Plane crash 1-a

8/24/2006 04:46 PM


Comment about Plank bridge

csking has posted a comment:

Gruscana has added several more to the original two. I sent when I realized that they were almost certainly of the same project and would provide an interesting progression from the picture showing where they had decided to cross and the final convoy crossing the bridge and on to the next camp and project.

I can’t help but wonder what was next and remember the picture of the North River project (many miles and bridges later) in another picture that was done in the dead of winter. In line with that I remember the first time I heard Dad convey the universal sentiment contained in the saying, “things can always get worse.” I think his actual words were, “Things are never as bad as they seem,” as he tried to assuage some silly childhood concern.

Plank bridge

8/24/2006 11:15 AM


Comment about Plank bridge

csking has posted a comment:

Some of the pictures in this sequence, and out of sequence, could be of the construction of the 1,040 foot Slim’s River Bridge mentioned on page 12 of “Building the Road to Alaska.” Quoting from the document, “Few obstacles slowed construction except the major water courses, such as Slim’s River which required the 18th Engineers to build a 1,040-foot pile stringer bridge and the 340th’s bridge over the Rancheria River.”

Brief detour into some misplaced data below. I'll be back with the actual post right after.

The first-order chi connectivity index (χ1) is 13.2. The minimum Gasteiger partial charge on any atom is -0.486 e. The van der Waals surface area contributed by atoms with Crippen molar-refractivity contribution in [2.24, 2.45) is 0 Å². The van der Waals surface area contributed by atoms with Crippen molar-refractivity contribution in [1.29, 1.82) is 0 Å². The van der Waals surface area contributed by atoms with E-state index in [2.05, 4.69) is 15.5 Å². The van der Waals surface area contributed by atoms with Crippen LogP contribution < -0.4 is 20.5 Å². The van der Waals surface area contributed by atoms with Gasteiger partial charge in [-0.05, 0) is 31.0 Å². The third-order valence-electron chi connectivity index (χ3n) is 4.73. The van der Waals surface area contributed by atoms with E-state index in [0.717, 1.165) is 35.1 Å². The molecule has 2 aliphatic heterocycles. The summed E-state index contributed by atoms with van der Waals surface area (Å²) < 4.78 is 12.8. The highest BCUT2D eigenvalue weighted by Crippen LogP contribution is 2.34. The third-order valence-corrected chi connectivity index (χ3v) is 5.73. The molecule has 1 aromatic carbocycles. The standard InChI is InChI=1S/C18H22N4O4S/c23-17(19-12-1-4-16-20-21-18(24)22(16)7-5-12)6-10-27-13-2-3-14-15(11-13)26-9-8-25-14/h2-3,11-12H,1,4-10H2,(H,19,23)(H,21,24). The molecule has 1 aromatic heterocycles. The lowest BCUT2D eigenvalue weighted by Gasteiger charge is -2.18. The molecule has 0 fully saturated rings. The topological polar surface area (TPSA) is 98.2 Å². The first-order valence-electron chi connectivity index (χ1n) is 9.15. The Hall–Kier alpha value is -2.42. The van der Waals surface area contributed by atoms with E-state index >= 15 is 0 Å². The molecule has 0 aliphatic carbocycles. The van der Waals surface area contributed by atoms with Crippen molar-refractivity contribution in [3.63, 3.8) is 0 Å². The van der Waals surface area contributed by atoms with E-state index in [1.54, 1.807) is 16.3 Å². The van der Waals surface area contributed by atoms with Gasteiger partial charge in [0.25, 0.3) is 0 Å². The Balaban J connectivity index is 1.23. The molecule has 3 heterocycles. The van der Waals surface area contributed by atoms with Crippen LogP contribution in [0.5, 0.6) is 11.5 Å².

Plank bridge

8/24/2006 11:09 AM


Comment about Canyon Creek Bridge, 1942

csking has posted a comment:

Picture #10 labeled “Canyon Creek Bridge” at another Internet site is apparently the same bridge.

Pictures are a subset of this site and accessible by clicking on the “Pictures” button:

www.geocities.com/Heartland/Hills/9977/

Canyon Creek Bridge, 1942

8/24/2006 10:46 AM


Comment about equipment, road grader

csking has posted a comment:

All the other pictures of abandoned equipment and ordinance are also interesting.

equipment, road grader

8/24/2006 07:16 AM


Comment about Bridges

csking has posted a comment:

Subsequent to my note above I found an authoritative reference to the number of bridges the 18th Engineers constructed in a U.S. Army historical called, “Building the Road to Alaska.” Page 128 of that document (page 12 of 19 by the Acrobat Reader page counter) states the following:

“The effort expended on bridges and culverts was significant — in the 95 miles fom the Aishihik River to Kluane Lake, the 18th Engineers built 225 stringer bridges, an A-frame at Aishihik, 2 pile stringer bridges, and 138 timber box culverts.” Quote is from the follwing (pdf file):